PLoS Genetics  2011;7(11):e1002344.
A significant current challenge in human genetics is the identification of interacting genetic loci mediating complex polygenic disorders. One of the best characterized polygenic diseases is Down syndrome (DS), which results from an extra copy of part or all of chromosome 21. A short interval near the distal tip of chromosome 21 contributes to congenital heart defects (CHD), and a variety of indirect genetic evidence suggests that multiple candidate genes in this region may contribute to this phenotype. We devised a tiered genetic approach to identify interacting CHD candidate genes. We first used the well vetted Drosophila heart as an assay to identify interacting CHD candidate genes by expressing them alone and in all possible pairwise combinations and testing for effects on rhythmicity or heart failure following stress. This comprehensive analysis identified DSCAM and COL6A2 as the most strongly interacting pair of genes. We then over-expressed these two genes alone or in combination in the mouse heart. While over-expression of either gene alone did not affect viability and had little or no effect on heart physiology or morphology, co-expression of the two genes resulted in ≈50% mortality and severe physiological and morphological defects, including atrial septal defects and cardiac hypertrophy. Cooperative interactions between DSCAM and COL6A2 were also observed in the H9C2 cardiac cell line and transcriptional analysis of this interaction points to genes involved in adhesion and cardiac hypertrophy. Our success in defining a cooperative interaction between DSCAM and COL6A2 suggests that the multi-tiered genetic approach we have taken involving human mapping data, comprehensive combinatorial screening in Drosophila, and validation in vivo in mice and in mammalian cells lines should be applicable to identifying specific loci mediating a broad variety of other polygenic disorders.
Author Summary
A large fraction of human genes may contribute to polygenic disorders, yet few experimental methods for identifying such genes are currently available. For example, with regard to congenital heart defects (CHD) caused by extra copies of genes on chromosome 21 in Down syndrome patients, it is not known which genes contribute to this complex phenotype. In this paper, we identify two genes, DSCAM and COL6A2 that interact strongly to produce CHD when over-expressed at modest levels in the mouse heart. These two genes were identified as the most strongly interacting pair of CHD candidate genes when over-expressed in the Drosophila heart, where they disrupted several indices of heart function. We then over-expressed these genes in the mouse heart alone or in combination and found that while expression of either gene alone had little or no effect, co-expression of the genes, as in flies, lead to severe cooperative defects in heart physiology and morphology. The strategy we have followed in this study is broadly applicable to identifying genes involved in other polygenic disorders, such as obesity, autism, and schizophrenia, which have been linked to altered copy number of multiple genes.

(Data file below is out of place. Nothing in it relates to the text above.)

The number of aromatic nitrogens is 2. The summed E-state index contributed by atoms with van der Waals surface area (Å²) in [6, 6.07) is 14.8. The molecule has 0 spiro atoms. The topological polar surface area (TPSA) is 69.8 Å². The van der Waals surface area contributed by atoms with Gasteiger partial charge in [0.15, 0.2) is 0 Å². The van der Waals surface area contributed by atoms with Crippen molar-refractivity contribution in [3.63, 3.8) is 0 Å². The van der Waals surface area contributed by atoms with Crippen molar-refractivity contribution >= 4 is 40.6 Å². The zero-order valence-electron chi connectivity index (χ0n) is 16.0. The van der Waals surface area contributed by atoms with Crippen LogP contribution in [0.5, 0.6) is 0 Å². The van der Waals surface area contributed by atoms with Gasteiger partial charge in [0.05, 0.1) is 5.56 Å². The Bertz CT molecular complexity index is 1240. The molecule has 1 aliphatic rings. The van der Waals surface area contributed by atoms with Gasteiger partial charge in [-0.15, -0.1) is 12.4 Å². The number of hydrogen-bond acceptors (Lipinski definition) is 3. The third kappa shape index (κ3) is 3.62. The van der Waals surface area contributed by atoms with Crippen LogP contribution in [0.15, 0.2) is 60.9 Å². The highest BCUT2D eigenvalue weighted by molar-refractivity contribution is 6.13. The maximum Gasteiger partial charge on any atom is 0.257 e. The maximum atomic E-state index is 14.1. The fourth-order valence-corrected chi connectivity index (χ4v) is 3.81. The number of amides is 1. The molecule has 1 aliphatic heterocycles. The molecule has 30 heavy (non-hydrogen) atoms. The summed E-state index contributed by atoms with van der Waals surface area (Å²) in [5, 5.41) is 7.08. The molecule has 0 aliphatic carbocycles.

doi:10.1371/journal.pgen.1002344
PMCID: PMC3207880  PMID: 22072978
8.  Rare Copy Number Variants Contribute to Congenital Left-Sided Heart Disease 
PLoS Genetics  2012;8(9):e1002903.
Left-sided congenital heart disease (CHD) encompasses a spectrum of malformations that range from bicuspid aortic valve to hypoplastic left heart syndrome. It contributes significantly to infant mortality and has serious implications in adult cardiology. Although left-sided CHD is known to be highly heritable, the underlying genetic determinants are largely unidentified. In this study, we sought to determine the impact of structural genomic variation on left-sided CHD and compared multiplex families (464 individuals with 174 affecteds (37.5%) in 59 multiplex families and 8 trios) to 1,582 well-phenotyped controls. 73 unique inherited or de novo CNVs in 54 individuals were identified in the left-sided CHD cohort. After stringent filtering, our gene inventory reveals 25 new candidates for LS-CHD pathogenesis, such as SMC1A, MFAP4, and CTHRC1, and overlaps with several known syndromic loci. Conservative estimation examining the overlap of the prioritized gene content with CNVs present only in affected individuals in our cohort implies a strong effect for unique CNVs in at least 10% of left-sided CHD cases. Enrichment testing of gene content in all identified CNVs showed a significant association with angiogenesis. In this first family-based CNV study of left-sided CHD, we found that both co-segregating and de novo events associate with disease in a complex fashion at structural genomic level. Often viewed as an anatomically circumscript disease, a subset of left-sided CHD may in fact reflect more general genetic perturbations of angiogenesis and/or vascular biology.
Author Summary
Congenital heart disease (CHD) is the leading malformation among all newborns, and one of the leading causes of morbidity and mortality in Western countries. Left-sided CHD (LS-CHD) encompasses a spectrum ranging from bicuspid aortic valve to aortic stenosis and hypoplastic left heart syndrome with familial clustering. To date, the genetic causes for LS-CHD remain unknown in the majority of patients. To determine the impact of structural genomic variation in multiplex families with LS-CHD, we searched for unique or rare copy number variants present only in affected members of a multiplex family cohort (N total = 464, N affected members = 174 (37.5%)) and absent from 1,582 controls free from LS-CHD. A stringent filter based on in silico prioritization and gene expression analysis during development allowed us to identify genes associated with LS-CHD. Our study revealed 25 new candidate genes for LS-CHD, such as SMC1A, MFAP4, and CTHRC1, and overlap with known syndromic loci. We estimate that unique copy number variants contribute to at least 10% of left-sided CHD cases, with a gene content suggesting broader perturbations of angiogenesis at the base of LS-CHD.